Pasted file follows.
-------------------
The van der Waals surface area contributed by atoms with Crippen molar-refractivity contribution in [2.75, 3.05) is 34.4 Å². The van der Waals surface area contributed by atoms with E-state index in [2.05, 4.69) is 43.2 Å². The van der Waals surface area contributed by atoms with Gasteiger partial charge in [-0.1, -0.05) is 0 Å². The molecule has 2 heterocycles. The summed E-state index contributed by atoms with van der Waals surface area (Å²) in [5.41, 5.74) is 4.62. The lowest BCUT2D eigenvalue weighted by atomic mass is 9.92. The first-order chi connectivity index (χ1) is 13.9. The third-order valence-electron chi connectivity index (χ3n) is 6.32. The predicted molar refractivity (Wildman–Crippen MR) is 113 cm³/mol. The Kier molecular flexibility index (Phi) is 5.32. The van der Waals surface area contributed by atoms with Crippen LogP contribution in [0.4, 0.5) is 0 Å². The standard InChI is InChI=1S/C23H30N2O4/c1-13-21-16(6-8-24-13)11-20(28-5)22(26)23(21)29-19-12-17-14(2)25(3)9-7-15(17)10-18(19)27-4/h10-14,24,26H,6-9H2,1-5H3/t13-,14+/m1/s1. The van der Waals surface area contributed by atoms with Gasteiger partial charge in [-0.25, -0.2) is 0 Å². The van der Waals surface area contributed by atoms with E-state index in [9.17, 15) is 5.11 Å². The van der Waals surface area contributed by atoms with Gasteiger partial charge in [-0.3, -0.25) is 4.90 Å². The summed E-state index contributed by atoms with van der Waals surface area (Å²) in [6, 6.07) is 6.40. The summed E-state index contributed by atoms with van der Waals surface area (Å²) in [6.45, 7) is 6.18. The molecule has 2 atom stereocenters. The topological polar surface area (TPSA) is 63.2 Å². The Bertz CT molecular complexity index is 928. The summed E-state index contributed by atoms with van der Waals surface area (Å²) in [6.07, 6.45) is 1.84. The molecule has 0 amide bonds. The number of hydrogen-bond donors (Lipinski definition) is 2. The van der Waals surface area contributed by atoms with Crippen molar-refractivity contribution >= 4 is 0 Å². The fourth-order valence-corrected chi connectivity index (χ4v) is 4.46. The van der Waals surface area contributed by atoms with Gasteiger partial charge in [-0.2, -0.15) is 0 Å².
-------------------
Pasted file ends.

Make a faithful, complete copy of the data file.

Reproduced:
The van der Waals surface area contributed by atoms with Crippen molar-refractivity contribution in [2.75, 3.05) is 34.4 Å². The van der Waals surface area contributed by atoms with E-state index in [2.05, 4.69) is 43.2 Å². The van der Waals surface area contributed by atoms with Gasteiger partial charge in [-0.1, -0.05) is 0 Å². The molecule has 2 heterocycles. The summed E-state index contributed by atoms with van der Waals surface area (Å²) in [5.41, 5.74) is 4.62. The lowest BCUT2D eigenvalue weighted by atomic mass is 9.92. The first-order chi connectivity index (χ1) is 13.9. The third-order valence-electron chi connectivity index (χ3n) is 6.32. The predicted molar refractivity (Wildman–Crippen MR) is 113 cm³/mol. The Kier molecular flexibility index (Phi) is 5.32. The van der Waals surface area contributed by atoms with Crippen LogP contribution in [0.4, 0.5) is 0 Å². The standard InChI is InChI=1S/C23H30N2O4/c1-13-21-16(6-8-24-13)11-20(28-5)22(26)23(21)29-19-12-17-14(2)25(3)9-7-15(17)10-18(19)27-4/h10-14,24,26H,6-9H2,1-5H3/t13-,14+/m1/s1. The van der Waals surface area contributed by atoms with Gasteiger partial charge in [-0.25, -0.2) is 0 Å². The van der Waals surface area contributed by atoms with E-state index in [9.17, 15) is 5.11 Å². The van der Waals surface area contributed by atoms with Gasteiger partial charge in [-0.3, -0.25) is 4.90 Å². The summed E-state index contributed by atoms with van der Waals surface area (Å²) in [6, 6.07) is 6.40. The summed E-state index contributed by atoms with van der Waals surface area (Å²) in [6.45, 7) is 6.18. The molecule has 2 atom stereocenters. The topological polar surface area (TPSA) is 63.2 Å². The Bertz CT molecular complexity index is 928. The summed E-state index contributed by atoms with van der Waals surface area (Å²) in [6.07, 6.45) is 1.84. The molecule has 0 amide bonds. The number of hydrogen-bond donors (Lipinski definition) is 2. The van der Waals surface area contributed by atoms with Crippen molar-refractivity contribution >= 4 is 0 Å². The fourth-order valence-corrected chi connectivity index (χ4v) is 4.46. The van der Waals surface area contributed by atoms with Gasteiger partial charge in [-0.2, -0.15) is 0 Å².